iOS will next year force apps to ask for permission if they want to use ad-tracking. It’s expected that most users will refuse, which will mean apps won’t be able to easily offer personalized ads. Ads reflecting user interests earn more money for app developers than generic ads.
The change will significantly impact Facebook, as the ads it carries in the app will be worth less. The social network claims, however, that it doesn’t have its own interests in mind: it is instead standing up for small businesses.
Both companies are misleading people
Apple, for its part, says it isn’t trying to prevent ad-tracking, but merely wants to offer users a choice. This is true, but somewhat misleading: the wording the company is using makes ad-tracking sound much scarier than it is.
Allow “Facebook” to track your activity across other companies’ apps and websites?
That wording makes it sound like Facebook is spying on them, so the vast majority of people are going to refuse permission. While Apple is in theory just offering a choice, the reality is that it is effectively leading people to choose no.
Apple’s wording is misleading because the tracking system in question – IDFA, or IDentifier For Advertisers – was designed by Apple, and it very specifically prevents the tracking of identifiable individuals. All it actually does is record whether a particular device has displayed a particular ad, and allows an advertiser to display its ads on devices which have visited particular types of website. Visit a website about skiing, for example, and you’re more likely to see an ad for ski wear than for garden trowels. At no point does Facebook or anyone else have any idea who you are because Apple ensured that in the way it designed IDFA.
But while Apple is being somewhat misleading, that’s nothing compared to Facebook. The social network is making the frankly ridiculous claim that it is acting to protect small businesses, not look after its own interests.
We’re standing up to Apple for small businesses everywhere […] While limiting how personalized ads can be used does impact larger companies like us, these changes will be devastating to small businesses, adding to the many challenges they face right now. Small businesses deserve to be heard. We hear your concerns, and we stand with you.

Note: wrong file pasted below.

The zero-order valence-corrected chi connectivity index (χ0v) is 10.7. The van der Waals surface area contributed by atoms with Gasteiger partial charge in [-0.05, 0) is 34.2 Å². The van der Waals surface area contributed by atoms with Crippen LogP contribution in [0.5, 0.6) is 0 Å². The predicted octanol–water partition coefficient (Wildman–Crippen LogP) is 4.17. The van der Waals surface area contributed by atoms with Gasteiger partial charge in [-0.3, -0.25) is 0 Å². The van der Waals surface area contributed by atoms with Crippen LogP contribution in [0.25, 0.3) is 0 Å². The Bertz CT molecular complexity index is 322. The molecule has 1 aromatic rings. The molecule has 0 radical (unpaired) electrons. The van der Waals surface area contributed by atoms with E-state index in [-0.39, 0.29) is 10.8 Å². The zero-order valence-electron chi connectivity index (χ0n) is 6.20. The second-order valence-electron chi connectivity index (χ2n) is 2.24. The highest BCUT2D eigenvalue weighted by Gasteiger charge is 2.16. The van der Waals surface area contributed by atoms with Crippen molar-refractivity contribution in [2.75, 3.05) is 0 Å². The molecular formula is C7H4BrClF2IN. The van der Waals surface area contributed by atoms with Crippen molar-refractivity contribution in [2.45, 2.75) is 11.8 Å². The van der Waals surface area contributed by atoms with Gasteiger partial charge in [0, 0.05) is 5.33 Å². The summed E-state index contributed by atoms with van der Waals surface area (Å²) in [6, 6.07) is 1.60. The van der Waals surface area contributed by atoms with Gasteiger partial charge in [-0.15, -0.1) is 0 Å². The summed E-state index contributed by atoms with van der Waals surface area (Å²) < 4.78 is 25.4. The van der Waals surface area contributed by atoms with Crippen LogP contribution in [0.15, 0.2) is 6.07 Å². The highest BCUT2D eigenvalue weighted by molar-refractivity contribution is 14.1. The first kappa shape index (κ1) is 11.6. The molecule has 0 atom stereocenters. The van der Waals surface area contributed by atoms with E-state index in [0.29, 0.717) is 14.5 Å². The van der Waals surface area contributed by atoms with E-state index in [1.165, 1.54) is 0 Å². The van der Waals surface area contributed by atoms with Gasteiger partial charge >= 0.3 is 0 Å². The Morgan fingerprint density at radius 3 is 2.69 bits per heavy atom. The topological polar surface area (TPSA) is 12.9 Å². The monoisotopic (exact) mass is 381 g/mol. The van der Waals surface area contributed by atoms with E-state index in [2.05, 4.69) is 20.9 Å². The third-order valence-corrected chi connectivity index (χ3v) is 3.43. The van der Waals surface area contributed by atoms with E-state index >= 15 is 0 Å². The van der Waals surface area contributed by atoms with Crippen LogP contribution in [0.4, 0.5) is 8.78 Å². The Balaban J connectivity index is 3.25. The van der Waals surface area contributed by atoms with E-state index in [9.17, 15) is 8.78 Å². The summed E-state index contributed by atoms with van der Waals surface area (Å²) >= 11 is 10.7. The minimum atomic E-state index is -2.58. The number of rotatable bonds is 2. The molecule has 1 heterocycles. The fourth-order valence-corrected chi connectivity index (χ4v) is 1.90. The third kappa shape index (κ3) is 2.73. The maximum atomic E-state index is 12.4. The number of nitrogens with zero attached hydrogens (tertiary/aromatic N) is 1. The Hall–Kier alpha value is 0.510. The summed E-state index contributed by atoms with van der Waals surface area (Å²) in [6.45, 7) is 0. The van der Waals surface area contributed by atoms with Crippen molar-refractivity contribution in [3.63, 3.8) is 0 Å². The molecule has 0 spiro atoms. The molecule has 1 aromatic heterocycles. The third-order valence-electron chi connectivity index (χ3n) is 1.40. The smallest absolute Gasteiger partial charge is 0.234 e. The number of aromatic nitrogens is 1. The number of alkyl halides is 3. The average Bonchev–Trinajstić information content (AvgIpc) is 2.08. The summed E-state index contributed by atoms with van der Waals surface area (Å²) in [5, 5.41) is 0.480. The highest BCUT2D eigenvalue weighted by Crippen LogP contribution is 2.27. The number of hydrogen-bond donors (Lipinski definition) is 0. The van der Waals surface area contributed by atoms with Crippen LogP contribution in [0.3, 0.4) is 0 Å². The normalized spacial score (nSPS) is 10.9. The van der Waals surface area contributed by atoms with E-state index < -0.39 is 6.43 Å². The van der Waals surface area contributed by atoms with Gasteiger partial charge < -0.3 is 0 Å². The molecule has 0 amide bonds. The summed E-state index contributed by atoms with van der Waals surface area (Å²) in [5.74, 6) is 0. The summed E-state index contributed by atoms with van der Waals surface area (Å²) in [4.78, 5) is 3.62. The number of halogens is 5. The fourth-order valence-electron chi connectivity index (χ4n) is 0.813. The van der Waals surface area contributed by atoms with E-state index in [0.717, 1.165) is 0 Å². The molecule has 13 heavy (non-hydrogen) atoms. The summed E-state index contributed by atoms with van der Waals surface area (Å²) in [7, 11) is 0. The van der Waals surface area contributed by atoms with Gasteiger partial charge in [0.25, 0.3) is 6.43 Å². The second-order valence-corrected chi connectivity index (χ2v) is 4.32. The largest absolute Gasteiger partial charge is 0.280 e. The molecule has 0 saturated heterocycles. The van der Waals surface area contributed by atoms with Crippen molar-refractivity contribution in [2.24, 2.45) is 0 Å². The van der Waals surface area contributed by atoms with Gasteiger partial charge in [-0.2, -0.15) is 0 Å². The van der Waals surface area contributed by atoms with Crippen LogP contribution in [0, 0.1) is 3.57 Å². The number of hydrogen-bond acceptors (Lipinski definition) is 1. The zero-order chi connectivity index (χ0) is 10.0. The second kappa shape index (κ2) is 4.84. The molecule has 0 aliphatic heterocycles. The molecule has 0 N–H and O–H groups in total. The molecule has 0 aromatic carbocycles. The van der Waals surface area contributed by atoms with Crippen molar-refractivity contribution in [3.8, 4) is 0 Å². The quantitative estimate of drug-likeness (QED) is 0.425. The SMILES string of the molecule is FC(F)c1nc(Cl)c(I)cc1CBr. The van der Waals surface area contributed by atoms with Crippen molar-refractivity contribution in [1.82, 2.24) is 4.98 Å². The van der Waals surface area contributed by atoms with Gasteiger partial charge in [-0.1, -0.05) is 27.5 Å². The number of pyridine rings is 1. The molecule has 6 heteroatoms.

There is not a single person on the planet who has fallen for that nonsense.
Apple may lose too
Apple can lose out in two ways.
First, the popularity of Apple’s hardware is in large part down to the apps which run on it. Many, many apps are ad-funded, and by encouraging customers to refuse permission for ad-tracking, developers will earn significantly less money from their apps. Some free apps that are viable today won’t remain so.
Apple may now consider itself too big to care. Its customers are incredibly loyal, and for most people, only the big apps matter.
But there is a second way the iPhone-maker can lose. Facebook is, right now, a loose cannon. It is clearly extremely pissed, and it is hitting out in any way it can. A second planned ad is pure fear-mongering – suggesting that reduced ad revenue will force developers to charge subscription fees – but it is likely to work. Some will believe it.
More than this, it will draw the attention of regulators. Apple already faces huge antitrust pressures around the world, and having one of the world’s largest companies coming after you with attack ads is going to add tremendously to that pressure. Some scared consumers are also likely to complain to their political representatives, again increasing the likelihood that Apple will face regulation.
Apple Inc. designs, manufactures and markets mobile communication and media devices, personal computers and portable digital music players.
The Company sells a range of related software, services, accessories, networking solutions, and third-party digital content and applications.